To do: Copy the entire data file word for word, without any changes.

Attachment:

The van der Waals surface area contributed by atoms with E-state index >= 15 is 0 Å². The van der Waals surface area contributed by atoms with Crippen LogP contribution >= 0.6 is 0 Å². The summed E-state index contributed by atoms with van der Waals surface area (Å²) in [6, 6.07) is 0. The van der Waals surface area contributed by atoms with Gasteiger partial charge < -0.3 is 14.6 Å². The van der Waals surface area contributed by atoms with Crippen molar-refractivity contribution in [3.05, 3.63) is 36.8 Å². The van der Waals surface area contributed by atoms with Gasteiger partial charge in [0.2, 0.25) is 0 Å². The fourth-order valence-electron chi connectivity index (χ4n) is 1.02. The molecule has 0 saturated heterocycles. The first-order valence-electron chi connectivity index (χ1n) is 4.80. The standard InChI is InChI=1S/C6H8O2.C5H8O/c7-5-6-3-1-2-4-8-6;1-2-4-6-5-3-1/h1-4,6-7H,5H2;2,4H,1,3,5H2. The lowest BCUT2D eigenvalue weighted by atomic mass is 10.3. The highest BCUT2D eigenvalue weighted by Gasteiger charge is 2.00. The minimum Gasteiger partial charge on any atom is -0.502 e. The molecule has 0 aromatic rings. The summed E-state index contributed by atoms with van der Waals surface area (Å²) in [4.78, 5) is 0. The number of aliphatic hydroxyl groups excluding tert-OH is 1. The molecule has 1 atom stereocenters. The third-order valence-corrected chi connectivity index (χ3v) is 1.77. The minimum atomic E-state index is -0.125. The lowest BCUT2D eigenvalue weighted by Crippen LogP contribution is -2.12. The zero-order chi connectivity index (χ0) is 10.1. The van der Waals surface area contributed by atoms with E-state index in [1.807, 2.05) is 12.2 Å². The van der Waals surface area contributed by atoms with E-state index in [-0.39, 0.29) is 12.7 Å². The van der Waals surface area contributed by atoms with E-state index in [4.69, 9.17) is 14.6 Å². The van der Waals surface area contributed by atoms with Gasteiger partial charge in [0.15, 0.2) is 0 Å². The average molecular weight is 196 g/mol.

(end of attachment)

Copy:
The van der Waals surface area contributed by atoms with E-state index >= 15 is 0 Å². The van der Waals surface area contributed by atoms with Crippen LogP contribution >= 0.6 is 0 Å². The summed E-state index contributed by atoms with van der Waals surface area (Å²) in [6, 6.07) is 0. The van der Waals surface area contributed by atoms with Gasteiger partial charge < -0.3 is 14.6 Å². The van der Waals surface area contributed by atoms with Crippen molar-refractivity contribution in [3.05, 3.63) is 36.8 Å². The van der Waals surface area contributed by atoms with Gasteiger partial charge in [0.2, 0.25) is 0 Å². The fourth-order valence-electron chi connectivity index (χ4n) is 1.02. The molecule has 0 saturated heterocycles. The first-order valence-electron chi connectivity index (χ1n) is 4.80. The standard InChI is InChI=1S/C6H8O2.C5H8O/c7-5-6-3-1-2-4-8-6;1-2-4-6-5-3-1/h1-4,6-7H,5H2;2,4H,1,3,5H2. The lowest BCUT2D eigenvalue weighted by atomic mass is 10.3. The highest BCUT2D eigenvalue weighted by Gasteiger charge is 2.00. The minimum Gasteiger partial charge on any atom is -0.502 e. The molecule has 0 aromatic rings. The summed E-state index contributed by atoms with van der Waals surface area (Å²) in [4.78, 5) is 0. The number of aliphatic hydroxyl groups excluding tert-OH is 1. The molecule has 1 atom stereocenters. The third-order valence-corrected chi connectivity index (χ3v) is 1.77. The minimum atomic E-state index is -0.125. The lowest BCUT2D eigenvalue weighted by Crippen LogP contribution is -2.12. The zero-order chi connectivity index (χ0) is 10.1. The van der Waals surface area contributed by atoms with E-state index in [1.807, 2.05) is 12.2 Å². The van der Waals surface area contributed by atoms with E-state index in [-0.39, 0.29) is 12.7 Å². The van der Waals surface area contributed by atoms with E-state index in [4.69, 9.17) is 14.6 Å². The van der Waals surface area contributed by atoms with Gasteiger partial charge in [0.15, 0.2) is 0 Å². The average molecular weight is 196 g/mol.